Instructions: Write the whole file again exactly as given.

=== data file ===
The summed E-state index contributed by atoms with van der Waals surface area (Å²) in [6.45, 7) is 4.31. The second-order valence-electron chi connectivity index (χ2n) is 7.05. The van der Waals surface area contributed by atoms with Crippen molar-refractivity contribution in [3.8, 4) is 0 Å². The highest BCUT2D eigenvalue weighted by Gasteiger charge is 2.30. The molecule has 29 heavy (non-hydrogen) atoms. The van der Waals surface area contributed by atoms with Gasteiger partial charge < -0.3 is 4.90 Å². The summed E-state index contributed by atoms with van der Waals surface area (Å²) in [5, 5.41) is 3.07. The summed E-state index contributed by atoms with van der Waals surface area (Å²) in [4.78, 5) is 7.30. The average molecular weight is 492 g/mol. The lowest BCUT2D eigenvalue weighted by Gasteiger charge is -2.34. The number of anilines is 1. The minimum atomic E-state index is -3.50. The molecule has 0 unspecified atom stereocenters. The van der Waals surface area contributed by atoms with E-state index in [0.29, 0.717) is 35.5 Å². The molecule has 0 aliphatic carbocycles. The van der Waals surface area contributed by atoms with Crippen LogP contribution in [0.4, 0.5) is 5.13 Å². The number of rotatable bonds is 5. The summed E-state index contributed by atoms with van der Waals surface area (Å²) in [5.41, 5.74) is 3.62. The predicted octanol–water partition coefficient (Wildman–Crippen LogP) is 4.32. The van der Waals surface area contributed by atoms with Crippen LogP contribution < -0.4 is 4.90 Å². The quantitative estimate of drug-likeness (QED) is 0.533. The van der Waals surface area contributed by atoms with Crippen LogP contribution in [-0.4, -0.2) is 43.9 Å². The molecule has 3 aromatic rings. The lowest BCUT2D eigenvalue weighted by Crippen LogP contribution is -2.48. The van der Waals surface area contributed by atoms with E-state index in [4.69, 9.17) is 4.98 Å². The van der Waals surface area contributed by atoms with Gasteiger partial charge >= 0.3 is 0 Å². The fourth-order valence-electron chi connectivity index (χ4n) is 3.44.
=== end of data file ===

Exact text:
The summed E-state index contributed by atoms with van der Waals surface area (Å²) in [6.45, 7) is 4.31. The second-order valence-electron chi connectivity index (χ2n) is 7.05. The van der Waals surface area contributed by atoms with Crippen molar-refractivity contribution in [3.8, 4) is 0 Å². The highest BCUT2D eigenvalue weighted by Gasteiger charge is 2.30. The molecule has 29 heavy (non-hydrogen) atoms. The van der Waals surface area contributed by atoms with Gasteiger partial charge < -0.3 is 4.90 Å². The summed E-state index contributed by atoms with van der Waals surface area (Å²) in [5, 5.41) is 3.07. The summed E-state index contributed by atoms with van der Waals surface area (Å²) in [4.78, 5) is 7.30. The average molecular weight is 492 g/mol. The lowest BCUT2D eigenvalue weighted by Gasteiger charge is -2.34. The number of anilines is 1. The minimum atomic E-state index is -3.50. The molecule has 0 unspecified atom stereocenters. The van der Waals surface area contributed by atoms with E-state index in [0.29, 0.717) is 35.5 Å². The molecule has 0 aliphatic carbocycles. The van der Waals surface area contributed by atoms with Crippen LogP contribution in [0.4, 0.5) is 5.13 Å². The number of rotatable bonds is 5. The summed E-state index contributed by atoms with van der Waals surface area (Å²) in [5.41, 5.74) is 3.62. The predicted octanol–water partition coefficient (Wildman–Crippen LogP) is 4.32. The van der Waals surface area contributed by atoms with Crippen LogP contribution < -0.4 is 4.90 Å². The quantitative estimate of drug-likeness (QED) is 0.533. The van der Waals surface area contributed by atoms with Crippen LogP contribution in [-0.4, -0.2) is 43.9 Å². The molecule has 3 aromatic rings. The lowest BCUT2D eigenvalue weighted by Crippen LogP contribution is -2.48. The van der Waals surface area contributed by atoms with E-state index in [4.69, 9.17) is 4.98 Å². The van der Waals surface area contributed by atoms with Gasteiger partial charge >= 0.3 is 0 Å². The fourth-order valence-electron chi connectivity index (χ4n) is 3.44.